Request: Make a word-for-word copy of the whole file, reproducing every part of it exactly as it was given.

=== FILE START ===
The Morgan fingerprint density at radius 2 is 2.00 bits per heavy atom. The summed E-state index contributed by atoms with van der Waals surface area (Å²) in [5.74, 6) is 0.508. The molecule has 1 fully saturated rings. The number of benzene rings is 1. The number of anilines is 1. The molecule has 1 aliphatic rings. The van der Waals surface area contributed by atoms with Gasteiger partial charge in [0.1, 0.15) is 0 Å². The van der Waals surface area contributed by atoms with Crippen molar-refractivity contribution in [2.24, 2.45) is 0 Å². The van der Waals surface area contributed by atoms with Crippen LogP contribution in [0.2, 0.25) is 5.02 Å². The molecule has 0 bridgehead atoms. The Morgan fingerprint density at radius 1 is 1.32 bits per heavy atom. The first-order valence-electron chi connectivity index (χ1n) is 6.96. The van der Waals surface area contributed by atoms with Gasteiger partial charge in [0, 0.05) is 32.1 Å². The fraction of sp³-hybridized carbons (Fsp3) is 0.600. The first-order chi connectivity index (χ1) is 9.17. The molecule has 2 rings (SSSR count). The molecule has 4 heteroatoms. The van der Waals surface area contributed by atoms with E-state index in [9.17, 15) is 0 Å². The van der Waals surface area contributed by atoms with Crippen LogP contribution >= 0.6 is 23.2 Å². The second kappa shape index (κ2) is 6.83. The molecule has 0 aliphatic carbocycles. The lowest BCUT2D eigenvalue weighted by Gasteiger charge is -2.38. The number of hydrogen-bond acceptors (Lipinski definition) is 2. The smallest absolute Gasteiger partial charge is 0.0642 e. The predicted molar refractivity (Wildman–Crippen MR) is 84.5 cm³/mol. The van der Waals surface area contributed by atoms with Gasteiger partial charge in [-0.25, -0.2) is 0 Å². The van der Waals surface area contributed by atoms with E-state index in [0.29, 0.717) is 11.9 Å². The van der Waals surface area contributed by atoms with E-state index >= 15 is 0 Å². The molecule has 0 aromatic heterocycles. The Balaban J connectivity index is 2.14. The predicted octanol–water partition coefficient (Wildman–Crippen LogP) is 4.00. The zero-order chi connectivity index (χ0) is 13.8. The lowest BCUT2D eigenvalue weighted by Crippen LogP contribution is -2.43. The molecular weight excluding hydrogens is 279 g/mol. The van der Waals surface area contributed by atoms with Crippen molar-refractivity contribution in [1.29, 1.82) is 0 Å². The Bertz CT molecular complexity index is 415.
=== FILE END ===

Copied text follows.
The Morgan fingerprint density at radius 2 is 2.00 bits per heavy atom. The summed E-state index contributed by atoms with van der Waals surface area (Å²) in [5.74, 6) is 0.508. The molecule has 1 fully saturated rings. The number of benzene rings is 1. The number of anilines is 1. The molecule has 1 aliphatic rings. The van der Waals surface area contributed by atoms with Gasteiger partial charge in [0.1, 0.15) is 0 Å². The van der Waals surface area contributed by atoms with Crippen molar-refractivity contribution in [2.24, 2.45) is 0 Å². The van der Waals surface area contributed by atoms with Crippen LogP contribution in [0.2, 0.25) is 5.02 Å². The molecule has 0 bridgehead atoms. The Morgan fingerprint density at radius 1 is 1.32 bits per heavy atom. The first-order valence-electron chi connectivity index (χ1n) is 6.96. The van der Waals surface area contributed by atoms with Gasteiger partial charge in [0, 0.05) is 32.1 Å². The fraction of sp³-hybridized carbons (Fsp3) is 0.600. The first-order chi connectivity index (χ1) is 9.17. The molecule has 2 rings (SSSR count). The molecule has 4 heteroatoms. The van der Waals surface area contributed by atoms with E-state index in [9.17, 15) is 0 Å². The van der Waals surface area contributed by atoms with Crippen LogP contribution >= 0.6 is 23.2 Å². The second kappa shape index (κ2) is 6.83. The molecule has 0 aliphatic carbocycles. The lowest BCUT2D eigenvalue weighted by Gasteiger charge is -2.38. The number of hydrogen-bond acceptors (Lipinski definition) is 2. The smallest absolute Gasteiger partial charge is 0.0642 e. The predicted molar refractivity (Wildman–Crippen MR) is 84.5 cm³/mol. The van der Waals surface area contributed by atoms with Gasteiger partial charge in [-0.25, -0.2) is 0 Å². The van der Waals surface area contributed by atoms with E-state index in [0.29, 0.717) is 11.9 Å². The van der Waals surface area contributed by atoms with E-state index >= 15 is 0 Å². The molecule has 0 aromatic heterocycles. The Balaban J connectivity index is 2.14. The predicted octanol–water partition coefficient (Wildman–Crippen LogP) is 4.00. The zero-order chi connectivity index (χ0) is 13.8. The lowest BCUT2D eigenvalue weighted by Crippen LogP contribution is -2.43. The molecular weight excluding hydrogens is 279 g/mol. The van der Waals surface area contributed by atoms with Crippen molar-refractivity contribution in [1.29, 1.82) is 0 Å². The Bertz CT molecular complexity index is 415.